Just Say “NO” to a Fatty Liver
The liver is a vital structure of the digestive system and is the largest internal organ of the body. It is located in the right upper quadrant of the abdominal cavity, just below the diaphragm, to the right of the stomach.
The liver receives two types of blood simultaneously. There is an inflow of “clean blood” from the heart, which provides the organ itself with fresh oxygenated blood. Then there is an inflow of “dirty blood” entering from the small intestine, colon, and stomach, which the liver is required to filter.
Once the “dirty blood” is filtered, it is sent back to the heart for oxygen and the filtered products are sent to the colon for excretion. When the liver accelerates its detoxification process, toxins are pulled from various body tissues, processed for elimination, and emptied into the colon. It is extremely important for the colon to be working well. A sluggish colon can result in toxins that the liver has already processed becoming re-absorbed by the body.
The liver plays a part in more than 800 known functions of the human body. Due to its filtering capabilities, it is one of the primary organs involved in detoxification. It constantly filters the body’s blood and identifies toxins, processing them for elimination through the colon. This filtering occurs all day, every day, as chemicals, food additives, colorings, and medications, are introduced into our system and need to be filtered. Each time we eat, our body is mining for the necessary vitamins and minerals in our food and it selectively eliminates those, which we do not need.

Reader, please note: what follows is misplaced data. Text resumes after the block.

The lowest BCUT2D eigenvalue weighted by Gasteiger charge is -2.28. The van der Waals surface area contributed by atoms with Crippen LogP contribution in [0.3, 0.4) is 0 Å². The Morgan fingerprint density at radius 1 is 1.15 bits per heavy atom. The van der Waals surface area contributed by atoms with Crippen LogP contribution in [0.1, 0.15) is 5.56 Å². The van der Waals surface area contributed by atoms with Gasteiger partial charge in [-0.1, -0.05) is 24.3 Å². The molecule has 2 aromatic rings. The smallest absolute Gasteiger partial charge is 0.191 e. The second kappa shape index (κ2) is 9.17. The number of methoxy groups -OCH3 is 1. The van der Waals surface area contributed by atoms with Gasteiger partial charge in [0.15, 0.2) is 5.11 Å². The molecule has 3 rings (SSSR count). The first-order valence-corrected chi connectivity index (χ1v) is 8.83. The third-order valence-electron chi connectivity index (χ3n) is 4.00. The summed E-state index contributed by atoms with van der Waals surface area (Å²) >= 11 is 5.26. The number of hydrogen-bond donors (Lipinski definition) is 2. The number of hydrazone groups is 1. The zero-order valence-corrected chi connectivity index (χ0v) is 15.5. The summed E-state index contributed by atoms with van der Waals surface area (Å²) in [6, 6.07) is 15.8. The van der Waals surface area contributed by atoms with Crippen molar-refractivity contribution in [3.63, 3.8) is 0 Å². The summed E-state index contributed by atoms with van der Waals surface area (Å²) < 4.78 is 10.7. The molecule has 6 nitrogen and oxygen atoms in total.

The more we are exposed to, the more the liver must filter. Over the course of a lifetime, liver cells may become clogged with fat globules or toxins that block liver ducts and interfere with its ability to properly filter. Furthermore, liver function can become compromised as we age or with undue stress from improper lifestyle and dietary habits that contribute to the premature decline of the organ.
Let’s look at some of the most common jobs of the liver:
*Filtering blood from the digestive system;
*Creating and processing cholesterol;
*Breakdown and excretion of toxins and hormones;
*Metabolism of hormones;
*Storage of glycogen, vitamins A, D, B12, iron, and copper.
Liver health Affects Gall Bladder Health
The liver is responsible for producing bile. The bile is then sent to the gall bladder for storage. The gall bladder is only as healthy as the bile that it is supplied with. This means that an unhealthy liver leads to an unhealthy gall bladder.
The bile must contain a specific formulation of cholesterol and bile salts. If the formulation is compromised and/or there are insufficient bile salts or excess cholesterol present in the bile, it can lead to stagnation of the bile within the gallbladder.
When the bile is less fluid, there is a decrease in the emptying capacity of the gall bladder. This leads to more stagnation within the organ, less contraction to expel its contents, and a sludge type of substance that develops within it. This leads to the formation of gallstones.
Liver Fat Is A Serious Health Risk
Fat deposits can accumulate inside the liver ducts and block the inflow of nutrients to liver cells and simultaneously block the outflow of toxins from liver cells. This leads to a condition called fatty liver.
In the past, fatty liver was seen in alcoholics with end-stage cirrhosis and liver disease. Now it is commonplace to see the non-alcoholic fatty liver, (NAFL), variety in one out of every three American adults. Non-alcoholic fatty liver is the accumulation of fat in the liver of people who drink little or no alcohol. NAFL is common, often causes no signs and symptoms, and no complications, until it is advanced. In advanced stages of NAFL there is liver inflammation and death of liver cells.
Let’s take a closer look to find out more…
Studies show that 1/3 of all Americans have imbalanced fat metabolism in the liver. Fatty liver is rarely discussed in conventional medical offices as a problem and even less in the media. Yet the problem is epidemic.